• inclusion – available to everyone
  • efficiency – the next user/developer does not have to reinvent the wheel
  • knowledge sharing – the underlying code is publicly available
  • innovation – access to what exists feeds future innovation
  • security – transparency supports accountability and security

By shifting digital transformation to warp speed, COVID has underscored the benefits and necessity of digital capabilities. Despite isolation during the pandemic, students with digital access and literacy continued to learn; workers digitally literate and with digitally adaptable jobs were able to work from home; governments, such as those in India and Togo, were able to build on existing digital platforms to rapidly extend payments and services; and medical diagnosis and advise were performed virtually.

Infrastructural platforms like identity systems, payments systems, and data exchange systems are especially important. When designed for maximum public use, these are called digital public goods (DPGs). Most donor investment in digital development is in single-use digital components of projects. What is more beneficial for country ownership and donor harmonization – and sustainability and aid effectiveness – is donor support and investment in digital public infrastructures (DPIs). One method for doing so is through DPGs, which are software solutions that are open-source, open-standards, open-data, open-content, and help achieve the Sustainable Development Goals.

As a means for improving aid effectiveness, MFAN is tracking innovative digital technologies’ impact on global development and continued research on digital public goods (DPGs).

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Social Enterprise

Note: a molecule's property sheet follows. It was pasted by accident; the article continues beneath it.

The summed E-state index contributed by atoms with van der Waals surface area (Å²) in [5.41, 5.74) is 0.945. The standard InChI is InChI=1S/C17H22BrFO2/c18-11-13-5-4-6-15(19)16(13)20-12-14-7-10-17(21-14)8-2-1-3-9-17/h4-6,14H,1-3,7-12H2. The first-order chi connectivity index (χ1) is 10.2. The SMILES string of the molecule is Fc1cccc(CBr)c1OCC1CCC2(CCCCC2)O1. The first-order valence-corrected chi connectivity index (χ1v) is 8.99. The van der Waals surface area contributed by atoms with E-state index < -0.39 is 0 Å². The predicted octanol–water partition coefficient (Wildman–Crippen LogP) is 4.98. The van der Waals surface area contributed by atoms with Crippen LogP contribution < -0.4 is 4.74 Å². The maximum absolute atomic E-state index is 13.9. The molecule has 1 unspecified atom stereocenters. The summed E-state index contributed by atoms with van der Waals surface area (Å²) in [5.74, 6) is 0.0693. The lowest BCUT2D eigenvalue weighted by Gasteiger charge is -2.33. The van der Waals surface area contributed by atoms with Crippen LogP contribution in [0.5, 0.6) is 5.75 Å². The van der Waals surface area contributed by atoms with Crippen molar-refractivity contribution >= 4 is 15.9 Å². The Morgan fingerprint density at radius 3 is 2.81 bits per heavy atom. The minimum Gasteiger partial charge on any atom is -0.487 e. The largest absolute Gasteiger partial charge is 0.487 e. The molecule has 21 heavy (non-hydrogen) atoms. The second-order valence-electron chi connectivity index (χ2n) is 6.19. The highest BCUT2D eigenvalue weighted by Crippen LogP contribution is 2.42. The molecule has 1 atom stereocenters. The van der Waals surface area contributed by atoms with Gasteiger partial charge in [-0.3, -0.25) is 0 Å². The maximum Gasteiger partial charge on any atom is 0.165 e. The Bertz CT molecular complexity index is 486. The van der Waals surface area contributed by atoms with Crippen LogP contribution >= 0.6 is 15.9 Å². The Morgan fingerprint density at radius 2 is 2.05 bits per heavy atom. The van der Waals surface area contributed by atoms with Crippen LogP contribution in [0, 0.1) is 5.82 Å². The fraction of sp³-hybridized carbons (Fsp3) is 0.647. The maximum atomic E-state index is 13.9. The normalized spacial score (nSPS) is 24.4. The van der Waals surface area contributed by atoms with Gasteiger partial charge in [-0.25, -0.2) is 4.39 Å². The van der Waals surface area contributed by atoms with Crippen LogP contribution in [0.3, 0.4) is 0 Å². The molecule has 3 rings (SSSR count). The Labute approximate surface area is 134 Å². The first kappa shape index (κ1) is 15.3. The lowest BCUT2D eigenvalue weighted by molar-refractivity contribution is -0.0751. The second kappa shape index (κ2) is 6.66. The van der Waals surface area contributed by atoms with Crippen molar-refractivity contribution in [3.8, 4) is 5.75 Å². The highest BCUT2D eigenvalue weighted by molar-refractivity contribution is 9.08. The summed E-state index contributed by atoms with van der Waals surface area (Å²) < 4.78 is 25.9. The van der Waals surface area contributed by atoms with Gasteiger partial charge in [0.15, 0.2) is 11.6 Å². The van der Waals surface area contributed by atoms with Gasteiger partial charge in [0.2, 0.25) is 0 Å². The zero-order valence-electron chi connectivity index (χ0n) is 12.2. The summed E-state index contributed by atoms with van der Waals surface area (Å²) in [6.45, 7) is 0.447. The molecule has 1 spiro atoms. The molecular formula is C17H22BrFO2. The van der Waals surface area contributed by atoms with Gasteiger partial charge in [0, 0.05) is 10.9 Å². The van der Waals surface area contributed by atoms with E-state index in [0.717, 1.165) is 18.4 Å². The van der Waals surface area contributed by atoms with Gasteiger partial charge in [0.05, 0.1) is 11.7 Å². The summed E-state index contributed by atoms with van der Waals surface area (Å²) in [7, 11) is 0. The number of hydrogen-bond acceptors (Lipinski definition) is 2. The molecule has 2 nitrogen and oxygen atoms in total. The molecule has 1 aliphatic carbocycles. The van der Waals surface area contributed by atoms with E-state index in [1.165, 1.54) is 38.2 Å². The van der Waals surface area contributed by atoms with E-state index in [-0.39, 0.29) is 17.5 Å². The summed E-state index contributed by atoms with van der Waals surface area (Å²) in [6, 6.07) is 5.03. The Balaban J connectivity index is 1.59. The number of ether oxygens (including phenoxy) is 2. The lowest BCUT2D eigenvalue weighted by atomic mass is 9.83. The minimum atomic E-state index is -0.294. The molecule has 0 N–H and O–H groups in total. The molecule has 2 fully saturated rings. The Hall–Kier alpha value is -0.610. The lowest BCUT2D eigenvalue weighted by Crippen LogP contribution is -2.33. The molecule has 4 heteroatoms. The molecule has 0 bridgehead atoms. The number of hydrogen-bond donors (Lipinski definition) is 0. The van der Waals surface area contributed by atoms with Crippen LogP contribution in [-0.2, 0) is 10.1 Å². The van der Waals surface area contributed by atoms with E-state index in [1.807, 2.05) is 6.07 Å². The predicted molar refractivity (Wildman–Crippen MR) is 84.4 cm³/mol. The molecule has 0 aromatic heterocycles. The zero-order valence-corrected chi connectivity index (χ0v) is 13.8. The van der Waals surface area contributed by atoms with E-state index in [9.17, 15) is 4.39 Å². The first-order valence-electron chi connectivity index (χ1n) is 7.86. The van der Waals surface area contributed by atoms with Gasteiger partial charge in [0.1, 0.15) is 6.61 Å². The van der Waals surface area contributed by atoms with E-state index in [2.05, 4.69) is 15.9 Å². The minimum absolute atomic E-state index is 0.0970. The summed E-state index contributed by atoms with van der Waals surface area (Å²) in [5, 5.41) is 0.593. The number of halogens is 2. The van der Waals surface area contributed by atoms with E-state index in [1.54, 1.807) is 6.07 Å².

Social enterprises are a proven yet underutilized partner in the U.S. Government’s private sector-focused development toolkit. These organizations, which prioritize impact over profit, work across all sectors and geographies: from agriculture in East Africa or Central America, to school feeding in Kenya, or women-led rural product delivery in India. They generate revenue from clients and can leverage hybrid financing (e.g. grants and concessional debt) to effectively and more sustainably provide services to the “bottom of pyramid” - vulnerable populations whom the profit-focused private sector struggles to serve. However, serving the “bottom of the pyramid” is hard and expensive. Social enterprises fill the gap when markets fail to do this, because it is difficult to make a profit doing so. 

There is no standard definition of what constitutes a social enterprise. The Acumen Fund provides a usefully concise definition: "A social enterprise is defined as any organization that prioritizes transformative social impact while striving for financial sustainability.” The key development value of social enterprises resides in three core characteristics:

  • Cost-effective scalability. With a business mentality, social enterprises work beyond limited project life cycles. Because they work with a market-based operating model, they cover much of their operating costs from earned farmer revenue, making them both sustainable and scalable.
  • Ability to prove social impact. Unlike profit-focused companies, social enterprises are committed to providing impact first and foremost. Instead of running many disparate projects, they also tend to focus on a limited number of business lines, which facilitates rigorous impact assessments. For example, agriculture social enterprises can weigh the harvests of the farmers they serve vs. control farmers and calculate the marginal value of their services to clients through one clear outcome measurement.
  • Embedded in communities. To successfully serve their clients, social enterprises must be deeply embedded in local communities. They stay for the long-term and are well positioned to fix complex market failings, as they intimately understand the demands and needs of the communities they serve.

While social enterprises are not excluded from USAID funding, there is a high opportunity cost for them to apply for support. Without large operating overheads and running on tight margins to make their businesses work, social enterprises often lack the bandwidth to engage effectively in USAID contracting. As a means to improving aid effectiveness, MFAN seeks to explore ways that would allow USAID to put a more dedicated funding focus on social enterprises and to find ways of building more fit-for-purpose procurement processes to help catalyze the growth of this important sector.